Histadrut workers’ union demands 11% raise in wages in the public sector; direct economic damages of a strike are estimated at about NIS 300 million a day.

Negotiations between the Histadrut workers’ union and th Finance Ministry continued into the night in an effort to prevent a nationwide strike on Wednesday in a battle over public sector wages.

If the strike goes ahead, it is expected to include government offices, airports and seaports, public transportation, hospitals and schools.

Histadrut workers protest outside the Finance Ministry (Photo: Histadrut Spokesman)
Histadrut workers protest outside the Finance Ministry (Photo: Histadrut Spokesman)


The Histadrut – the umbrella organization for public sector workers – is demanding an 11 percent pay raise for civil workers spread over the next five years, saying many Israelis have trouble making ends meet. That would cost the state about NIS 11 billion and likely require budget cuts elsewhere.

Finance Minister Moshe Kahlon, however, only agrees for a raise between three percent over five years (about 0.6 percent a year, in line with the expected annual level of inflation) to seven percent over five years (1.5 percent a year).

Negotiations have gone nowhere to date due to a government insistence that lower salaried workers receive more while those earning higher wages get less of a raise.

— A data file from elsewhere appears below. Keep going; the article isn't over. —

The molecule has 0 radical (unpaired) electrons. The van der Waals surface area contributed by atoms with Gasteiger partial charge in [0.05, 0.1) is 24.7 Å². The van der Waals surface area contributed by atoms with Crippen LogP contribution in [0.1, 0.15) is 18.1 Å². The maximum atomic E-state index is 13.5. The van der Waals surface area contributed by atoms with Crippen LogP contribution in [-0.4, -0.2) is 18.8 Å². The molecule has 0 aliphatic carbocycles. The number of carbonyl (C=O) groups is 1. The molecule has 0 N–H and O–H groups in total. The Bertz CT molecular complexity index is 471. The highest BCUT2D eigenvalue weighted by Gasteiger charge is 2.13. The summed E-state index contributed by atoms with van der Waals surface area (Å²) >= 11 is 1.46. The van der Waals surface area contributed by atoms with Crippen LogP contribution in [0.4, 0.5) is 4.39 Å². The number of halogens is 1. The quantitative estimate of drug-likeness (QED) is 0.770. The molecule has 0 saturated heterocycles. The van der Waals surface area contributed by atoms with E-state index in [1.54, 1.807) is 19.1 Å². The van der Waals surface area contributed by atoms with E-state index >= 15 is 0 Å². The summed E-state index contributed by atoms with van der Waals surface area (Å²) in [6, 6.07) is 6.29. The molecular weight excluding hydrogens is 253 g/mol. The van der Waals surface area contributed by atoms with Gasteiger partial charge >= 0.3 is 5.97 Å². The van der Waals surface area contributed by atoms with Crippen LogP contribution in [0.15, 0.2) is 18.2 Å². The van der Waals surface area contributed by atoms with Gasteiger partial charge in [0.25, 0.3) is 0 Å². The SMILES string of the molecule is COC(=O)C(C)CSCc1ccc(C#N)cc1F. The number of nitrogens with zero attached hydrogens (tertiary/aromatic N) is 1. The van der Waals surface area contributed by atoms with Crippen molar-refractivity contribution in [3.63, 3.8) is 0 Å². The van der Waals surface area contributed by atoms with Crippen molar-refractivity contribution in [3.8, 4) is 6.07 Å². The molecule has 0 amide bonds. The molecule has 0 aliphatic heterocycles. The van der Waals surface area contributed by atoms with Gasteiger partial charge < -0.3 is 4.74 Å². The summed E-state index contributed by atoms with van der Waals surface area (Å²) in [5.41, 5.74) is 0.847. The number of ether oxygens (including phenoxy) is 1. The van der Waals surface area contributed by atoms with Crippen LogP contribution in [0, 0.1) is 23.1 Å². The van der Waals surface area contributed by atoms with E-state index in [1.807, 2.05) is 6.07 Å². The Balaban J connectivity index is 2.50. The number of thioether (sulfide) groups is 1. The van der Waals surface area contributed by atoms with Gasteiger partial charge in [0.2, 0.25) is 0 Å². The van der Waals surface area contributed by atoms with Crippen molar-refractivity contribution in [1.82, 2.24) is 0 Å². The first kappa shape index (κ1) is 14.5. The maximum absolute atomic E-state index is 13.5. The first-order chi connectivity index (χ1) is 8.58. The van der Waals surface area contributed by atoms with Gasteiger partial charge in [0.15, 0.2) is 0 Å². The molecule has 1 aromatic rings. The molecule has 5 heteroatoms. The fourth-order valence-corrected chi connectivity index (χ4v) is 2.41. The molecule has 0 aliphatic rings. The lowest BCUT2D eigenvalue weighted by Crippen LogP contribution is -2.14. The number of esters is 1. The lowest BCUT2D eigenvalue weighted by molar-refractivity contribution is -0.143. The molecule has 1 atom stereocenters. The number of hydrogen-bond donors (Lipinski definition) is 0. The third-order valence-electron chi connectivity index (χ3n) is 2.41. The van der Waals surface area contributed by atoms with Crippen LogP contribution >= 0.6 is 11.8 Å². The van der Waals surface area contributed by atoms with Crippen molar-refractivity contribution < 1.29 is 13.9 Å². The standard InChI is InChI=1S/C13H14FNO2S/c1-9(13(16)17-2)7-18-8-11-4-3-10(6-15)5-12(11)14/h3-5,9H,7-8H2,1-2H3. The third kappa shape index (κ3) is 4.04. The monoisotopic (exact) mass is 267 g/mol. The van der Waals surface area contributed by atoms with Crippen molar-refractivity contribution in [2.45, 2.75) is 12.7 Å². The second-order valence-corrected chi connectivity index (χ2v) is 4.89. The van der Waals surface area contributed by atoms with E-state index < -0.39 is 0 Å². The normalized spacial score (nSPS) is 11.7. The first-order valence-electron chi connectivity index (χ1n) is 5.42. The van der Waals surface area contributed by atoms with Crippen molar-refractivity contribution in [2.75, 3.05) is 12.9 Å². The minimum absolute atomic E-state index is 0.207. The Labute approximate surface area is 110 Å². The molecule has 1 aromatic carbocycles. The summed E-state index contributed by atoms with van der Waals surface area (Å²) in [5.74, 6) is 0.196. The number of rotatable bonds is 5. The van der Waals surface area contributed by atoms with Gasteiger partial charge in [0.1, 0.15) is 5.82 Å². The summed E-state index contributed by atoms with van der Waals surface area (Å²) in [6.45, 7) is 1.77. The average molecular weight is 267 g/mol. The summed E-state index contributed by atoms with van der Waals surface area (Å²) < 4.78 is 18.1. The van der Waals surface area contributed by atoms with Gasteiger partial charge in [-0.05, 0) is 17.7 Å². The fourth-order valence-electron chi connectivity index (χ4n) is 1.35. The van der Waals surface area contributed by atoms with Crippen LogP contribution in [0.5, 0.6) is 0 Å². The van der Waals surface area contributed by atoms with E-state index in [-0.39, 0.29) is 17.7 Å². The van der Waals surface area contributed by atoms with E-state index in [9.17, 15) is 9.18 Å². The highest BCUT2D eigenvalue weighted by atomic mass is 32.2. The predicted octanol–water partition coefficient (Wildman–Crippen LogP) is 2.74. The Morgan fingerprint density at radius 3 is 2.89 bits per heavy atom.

Business leaders estimate direct economic damage at about NIS 300 million ($77 million) a day while the government sees total damage at NIS 1 billion to NIS 3 billion daily.

Who’s on strike?

The public sector in Israel includes 1.26 million workers, who will all stay at home if a compromise can’t be reached between the Finance Ministry and the Histadrut.

Included in the strike are government ministries, Knesset employees, Civil Service Commission employees, the Israel Broadcast Authority, the National Road Safety Authority, the Standards Institution of Israel, the Israel Post Office; and the Bank of Israel. At the Electricity Corporation, disruptions are expected in the service and customer service call centers.

Health services will also take a hit as government hospitals, as well as Jerusalem’s Shaare Zedek Medical Center and Hadassah Medical Center in Ein Karem, will operate in limited capacity. The strike will include the nurses, administration workers, and paramedical teams, but will not include the doctors.